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Ninth Circuit: Supreme Court Handgun Case Doesn’t Cover All Weapons

The Ninth Circuit issued an unpublished decision in the case U.S. v Gilbert on July 15 holding that the recent Supreme Court Second Amendment case does not give people the right to own automatic weapons and sawed off rifles. The court stated

The Supreme Court’s recent decision in District of Columbia v. Heller, 554 U.S. ___ (2008), holding that the Second Amendment protects a limited individual right to possess a firearm-unconnected with service in a militia-does not alter our conclusion.  Under Heller, individuals still do not have the right to possess machineguns or short-barreled rifles, as Gilbert did, and convicted felons, such as Gilbert, do not have the right to possess any firearms.  Id., Slip. Op. at 27.

Since the Supreme Court decided the Heller case there has been much speculation regarding the scope of the ruling. Would this open the flood gates to unrestricted ownership of handguns and permit the ownership other types of weapons, like assault rifles. The Ninth Circuit opinion says that it does not.

(Crossposted at DailyKos.)

The Gun Control Decision Is Good For Obama And Democrats

Today, the Supreme Court issued a decision striking down the District of Columbia ban on hand gun ownership. Contrary to what some may think, the world has not been turned on its head, except that a rallying cry for the NRA and other forces that have used gun control as a wedge issue against Democrats for decades has been partially neutered.

The Court held that the second amendment right to bear arms is an individual, not just a collective right associated with having a state militia. But, it is still a limited right and is not totally disconnected from the concept of a militia. The court basically held that at the time of the founding the weapons that people had for personal protection are the same weapons they brought to their service in the militia. It is those weapons that the court says are covered by the Amendment.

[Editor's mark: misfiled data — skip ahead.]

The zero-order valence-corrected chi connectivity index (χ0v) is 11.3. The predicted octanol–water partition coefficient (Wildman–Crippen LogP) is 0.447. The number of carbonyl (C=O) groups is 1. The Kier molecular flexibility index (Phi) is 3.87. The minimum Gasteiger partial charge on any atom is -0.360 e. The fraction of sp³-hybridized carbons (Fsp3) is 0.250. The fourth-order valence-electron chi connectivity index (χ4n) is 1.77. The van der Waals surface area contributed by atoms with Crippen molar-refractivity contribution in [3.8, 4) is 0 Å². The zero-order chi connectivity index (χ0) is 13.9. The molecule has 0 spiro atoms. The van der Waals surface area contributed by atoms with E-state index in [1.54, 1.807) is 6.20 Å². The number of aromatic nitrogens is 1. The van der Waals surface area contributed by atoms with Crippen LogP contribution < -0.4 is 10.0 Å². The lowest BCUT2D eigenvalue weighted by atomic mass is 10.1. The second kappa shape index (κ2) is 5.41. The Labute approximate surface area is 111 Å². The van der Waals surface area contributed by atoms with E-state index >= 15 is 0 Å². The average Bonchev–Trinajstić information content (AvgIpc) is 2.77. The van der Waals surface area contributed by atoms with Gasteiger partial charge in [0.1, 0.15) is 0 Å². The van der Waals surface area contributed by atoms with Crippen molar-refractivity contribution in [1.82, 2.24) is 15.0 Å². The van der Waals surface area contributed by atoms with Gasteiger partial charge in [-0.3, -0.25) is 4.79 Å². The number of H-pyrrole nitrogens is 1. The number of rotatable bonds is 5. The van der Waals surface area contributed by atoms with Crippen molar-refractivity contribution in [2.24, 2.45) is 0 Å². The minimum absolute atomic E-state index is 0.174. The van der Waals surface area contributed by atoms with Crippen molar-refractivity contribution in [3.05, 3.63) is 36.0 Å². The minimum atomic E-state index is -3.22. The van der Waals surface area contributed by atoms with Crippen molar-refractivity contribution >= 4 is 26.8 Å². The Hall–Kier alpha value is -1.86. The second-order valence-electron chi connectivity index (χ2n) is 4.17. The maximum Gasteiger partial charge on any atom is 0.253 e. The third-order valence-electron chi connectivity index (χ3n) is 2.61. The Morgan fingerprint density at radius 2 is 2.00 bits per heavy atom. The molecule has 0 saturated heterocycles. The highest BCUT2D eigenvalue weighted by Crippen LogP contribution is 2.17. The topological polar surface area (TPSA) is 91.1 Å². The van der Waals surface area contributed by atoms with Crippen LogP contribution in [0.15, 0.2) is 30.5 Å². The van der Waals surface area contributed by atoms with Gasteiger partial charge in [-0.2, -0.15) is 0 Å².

Five Reasons Why FISA Bill May be Worse Than You Think

The House passed FISA bill is bad legislation for many reasons, but these are the five biggest problems I see.

Politically Unnecessary

When addressing a bill with so many substantive issues I hate to start out with the politics of the matter but in this case it seems necessary. There can be no doubt the Democrats who support this bill do so in the belief that their support will protect them from charges they are soft on terrorism. That belief is misplaced. In the upcoming election the only card the Republicans have to play is the fear card. Every Democrat will have to face the “soft on terrorism” charge irrespective of how they vote on this or any other piece of legislation. Why? Because the fear card is premised on a lie, and that lie will be repeated over and over again.

Gas Tax Holiday Could Become a Permanant Vacation

Ever since McCain and Clinton proposed and Obama opposed a Gas Tax Holiday, a proposal to repeal the 18.4 cent Federal tax on gasoline for the summer months, there has been near universal condemnation of the idea from a policy standpoint. There is another aspect though that is arguably worse. If enacted, the “holiday” would become a political football in the general election and runs the risk of becoming a permanent vacation.

Before getting into that, here is a little discussion of the policy debate. It can be skipped by those who have been following this issue closely.

The Truth About Military Commissions Laid Bare at Guantanamo

Yesterday, Monday April 28, 2008, the man who used to be the Chief Prosecutor at Guantanamo  gave sworn testimony that puts the lie to the farce of the of the Military Commissions AcT (MCA) proceedings being used to try alleged terrorists. Col. Morris Davis told the tribunal hearing the case of Salim Ahmed Hamdan that

Defense Department general counsel William J. Haynes II, who announced his retirement in February, once bristled at the suggestion that some defendants could be acquitted, an outcome that Davis said would give the process added legitimacy.

“He said, ‘We can’t have acquittals,’ ” Davis said under questioning from Navy Lt. Cmdr. Brian Mizer, the military counsel who represents Hamdan. ” ‘We’ve been holding these guys for years. How can we explain acquittals? We have to have convictions.’ “

(Note, there is no transcript available at this time.)